NASA 's public relations (PR) machine is increasingly turning towards and becoming more reliant on Hollywood to keep the public, politicians and funding sources interested and excited about its work, according to PR experts.
They say this is reflected in this week’s NASA announcement about the agency having detected flowing water on Mars, which was aptly supported by the premiere of the Matt Damon-Ridley Scott movie 'The Martian'.
Although the agency says the release of the Mar's water news and ‘The Martian’ premiere wasn't coordinated and was purely coincidental, the PR experts are not buying it. They say both bits of news were great for NASA's Mars project and as a PR exercise, was a blockbuster.
The experts say that even though the agency's plans do not have astronauts on the "red planet" till at least 2035, it needs to keep public awareness and interest for the project ongoing - hence Hollywood.
NASA has been closely involved in the development and now the promotion of 'The Martian', offering technical advice and hosting its producers, set designers and actors at its Pasadena, California Jet Propulsion Lab. NASA even held sneak premiers of the movie at various locations and opened its Cape Canaveral and Houston facilities for 'The Martian' events. Tonight the space agency is hosting an online “So You Want to be a Martian” panel discussion with NASA officials and two actors from the movie for 10,000 invited students.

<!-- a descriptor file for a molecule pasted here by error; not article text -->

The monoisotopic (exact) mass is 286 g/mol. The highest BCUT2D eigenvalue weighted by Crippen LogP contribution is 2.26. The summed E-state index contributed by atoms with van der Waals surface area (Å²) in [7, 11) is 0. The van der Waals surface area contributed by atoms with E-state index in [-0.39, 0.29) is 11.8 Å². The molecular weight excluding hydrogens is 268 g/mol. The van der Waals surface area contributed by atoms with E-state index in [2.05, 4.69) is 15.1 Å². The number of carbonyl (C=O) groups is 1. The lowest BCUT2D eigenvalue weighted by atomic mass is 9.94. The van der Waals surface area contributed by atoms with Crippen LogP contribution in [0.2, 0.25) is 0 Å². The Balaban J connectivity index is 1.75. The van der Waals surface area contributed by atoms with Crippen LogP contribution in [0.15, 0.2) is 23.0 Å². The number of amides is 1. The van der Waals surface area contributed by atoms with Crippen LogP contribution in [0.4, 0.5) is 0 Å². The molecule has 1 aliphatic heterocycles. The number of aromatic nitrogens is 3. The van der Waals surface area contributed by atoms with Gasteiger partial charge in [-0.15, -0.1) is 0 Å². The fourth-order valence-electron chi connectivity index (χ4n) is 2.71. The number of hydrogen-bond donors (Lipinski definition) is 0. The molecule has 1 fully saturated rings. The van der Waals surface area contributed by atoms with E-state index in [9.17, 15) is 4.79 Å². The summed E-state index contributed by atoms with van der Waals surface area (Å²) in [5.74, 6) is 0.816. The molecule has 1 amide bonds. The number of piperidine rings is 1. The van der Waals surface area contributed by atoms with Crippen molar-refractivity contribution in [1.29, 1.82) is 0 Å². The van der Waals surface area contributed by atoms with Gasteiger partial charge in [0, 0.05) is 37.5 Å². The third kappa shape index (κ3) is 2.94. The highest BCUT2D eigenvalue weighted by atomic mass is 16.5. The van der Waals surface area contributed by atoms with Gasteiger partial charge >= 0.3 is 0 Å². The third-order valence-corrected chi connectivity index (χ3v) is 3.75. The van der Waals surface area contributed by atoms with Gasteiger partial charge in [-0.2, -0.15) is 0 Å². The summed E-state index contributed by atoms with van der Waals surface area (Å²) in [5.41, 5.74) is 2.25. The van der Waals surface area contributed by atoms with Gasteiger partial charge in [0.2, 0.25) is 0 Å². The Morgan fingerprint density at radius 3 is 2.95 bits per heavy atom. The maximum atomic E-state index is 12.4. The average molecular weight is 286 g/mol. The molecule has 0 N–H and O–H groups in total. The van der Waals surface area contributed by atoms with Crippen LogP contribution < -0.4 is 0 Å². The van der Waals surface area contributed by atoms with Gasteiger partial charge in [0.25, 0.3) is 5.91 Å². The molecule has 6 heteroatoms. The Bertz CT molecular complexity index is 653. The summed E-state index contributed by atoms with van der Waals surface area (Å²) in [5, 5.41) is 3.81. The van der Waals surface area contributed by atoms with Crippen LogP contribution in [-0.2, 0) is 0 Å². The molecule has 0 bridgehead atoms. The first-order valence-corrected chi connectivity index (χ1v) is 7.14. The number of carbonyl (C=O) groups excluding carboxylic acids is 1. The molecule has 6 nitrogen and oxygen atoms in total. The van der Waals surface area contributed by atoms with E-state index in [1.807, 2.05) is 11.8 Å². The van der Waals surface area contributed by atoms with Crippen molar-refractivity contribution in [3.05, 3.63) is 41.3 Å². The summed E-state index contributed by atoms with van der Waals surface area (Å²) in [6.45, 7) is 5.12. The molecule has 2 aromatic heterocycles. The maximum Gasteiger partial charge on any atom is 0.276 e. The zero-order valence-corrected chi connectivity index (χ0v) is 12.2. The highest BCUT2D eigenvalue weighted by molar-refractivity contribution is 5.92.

Although Andy Weir, the California software engineer who wrote the novel on which the film is based, says flattering NASA wasn’t one of his aims, he admits, "I think they’re petty happy with the movie because it will increase public interest. My sole purpose for writing is entertainment. I portray NASA as pretty cool, but I think NASA is pretty cool.”
'The Martian' starring Matt Damon tells the story of fictitious NASA astronaut Mark Watney who is stranded on Mars. Since starting work on the movie, Damon has become an avid supporter of NASA and human space exploration. In a promotional video for the movie he says, “The journey to Mars will forever change our history books, rewriting what we know about the red planet and expanding a human presence deeper into the solar system."
Space exploration experts say that because NASA's Congress funding is uncertain, the Hollywood connection is important to keep interest and public support, which usually equates to ongoing financial support. This might be why NASA has gone out of its way to consult on other recent big budget space movies such as ‘Interstellar’, ‘Europa Report’, ‘Gravity’, and now 'The Martian’.